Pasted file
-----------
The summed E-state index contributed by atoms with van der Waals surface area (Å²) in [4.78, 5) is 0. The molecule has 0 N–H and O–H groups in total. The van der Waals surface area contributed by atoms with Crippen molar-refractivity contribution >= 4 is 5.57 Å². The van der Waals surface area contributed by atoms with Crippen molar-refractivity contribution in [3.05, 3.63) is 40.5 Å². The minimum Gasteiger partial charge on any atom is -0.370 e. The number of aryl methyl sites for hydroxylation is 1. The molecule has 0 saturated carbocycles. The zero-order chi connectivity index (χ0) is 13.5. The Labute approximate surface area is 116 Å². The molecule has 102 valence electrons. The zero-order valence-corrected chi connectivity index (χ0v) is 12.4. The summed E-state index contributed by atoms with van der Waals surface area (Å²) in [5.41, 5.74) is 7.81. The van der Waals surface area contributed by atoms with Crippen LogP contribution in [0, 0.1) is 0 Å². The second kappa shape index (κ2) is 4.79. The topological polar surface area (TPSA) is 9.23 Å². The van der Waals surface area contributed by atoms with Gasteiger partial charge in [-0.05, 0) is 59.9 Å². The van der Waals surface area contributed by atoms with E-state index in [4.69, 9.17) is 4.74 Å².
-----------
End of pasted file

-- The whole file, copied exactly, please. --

The summed E-state index contributed by atoms with van der Waals surface area (Å²) in [4.78, 5) is 0. The molecule has 0 N–H and O–H groups in total. The van der Waals surface area contributed by atoms with Crippen molar-refractivity contribution >= 4 is 5.57 Å². The van der Waals surface area contributed by atoms with Crippen molar-refractivity contribution in [3.05, 3.63) is 40.5 Å². The minimum Gasteiger partial charge on any atom is -0.370 e. The number of aryl methyl sites for hydroxylation is 1. The molecule has 0 saturated carbocycles. The zero-order chi connectivity index (χ0) is 13.5. The Labute approximate surface area is 116 Å². The molecule has 102 valence electrons. The zero-order valence-corrected chi connectivity index (χ0v) is 12.4. The summed E-state index contributed by atoms with van der Waals surface area (Å²) in [5.41, 5.74) is 7.81. The van der Waals surface area contributed by atoms with Crippen LogP contribution in [0, 0.1) is 0 Å². The second kappa shape index (κ2) is 4.79. The topological polar surface area (TPSA) is 9.23 Å². The van der Waals surface area contributed by atoms with Gasteiger partial charge in [-0.05, 0) is 59.9 Å². The van der Waals surface area contributed by atoms with E-state index in [4.69, 9.17) is 4.74 Å².